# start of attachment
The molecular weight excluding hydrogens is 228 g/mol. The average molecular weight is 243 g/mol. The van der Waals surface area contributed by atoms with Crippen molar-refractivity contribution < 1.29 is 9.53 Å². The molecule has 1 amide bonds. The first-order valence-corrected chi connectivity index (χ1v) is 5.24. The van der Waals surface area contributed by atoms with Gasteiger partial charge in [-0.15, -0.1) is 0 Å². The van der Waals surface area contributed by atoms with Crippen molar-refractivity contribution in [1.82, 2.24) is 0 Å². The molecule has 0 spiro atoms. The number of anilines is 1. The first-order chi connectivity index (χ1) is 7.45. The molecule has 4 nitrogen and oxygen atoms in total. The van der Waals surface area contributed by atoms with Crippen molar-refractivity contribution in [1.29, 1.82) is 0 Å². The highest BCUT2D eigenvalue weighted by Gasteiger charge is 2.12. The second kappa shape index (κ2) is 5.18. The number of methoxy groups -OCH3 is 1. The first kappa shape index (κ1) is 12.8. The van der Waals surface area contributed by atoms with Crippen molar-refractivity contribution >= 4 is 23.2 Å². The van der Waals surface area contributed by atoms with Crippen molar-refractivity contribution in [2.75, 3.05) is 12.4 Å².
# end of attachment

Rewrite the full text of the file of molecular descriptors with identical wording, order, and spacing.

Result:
The molecular weight excluding hydrogens is 228 g/mol. The average molecular weight is 243 g/mol. The van der Waals surface area contributed by atoms with Crippen molar-refractivity contribution < 1.29 is 9.53 Å². The molecule has 1 amide bonds. The first-order valence-corrected chi connectivity index (χ1v) is 5.24. The van der Waals surface area contributed by atoms with Gasteiger partial charge in [-0.15, -0.1) is 0 Å². The van der Waals surface area contributed by atoms with Crippen molar-refractivity contribution in [1.82, 2.24) is 0 Å². The molecule has 0 spiro atoms. The number of anilines is 1. The first-order chi connectivity index (χ1) is 7.45. The molecule has 4 nitrogen and oxygen atoms in total. The van der Waals surface area contributed by atoms with Crippen molar-refractivity contribution in [1.29, 1.82) is 0 Å². The highest BCUT2D eigenvalue weighted by Gasteiger charge is 2.12. The second kappa shape index (κ2) is 5.18. The number of methoxy groups -OCH3 is 1. The first kappa shape index (κ1) is 12.8. The van der Waals surface area contributed by atoms with Crippen molar-refractivity contribution >= 4 is 23.2 Å². The van der Waals surface area contributed by atoms with Crippen molar-refractivity contribution in [2.75, 3.05) is 12.4 Å².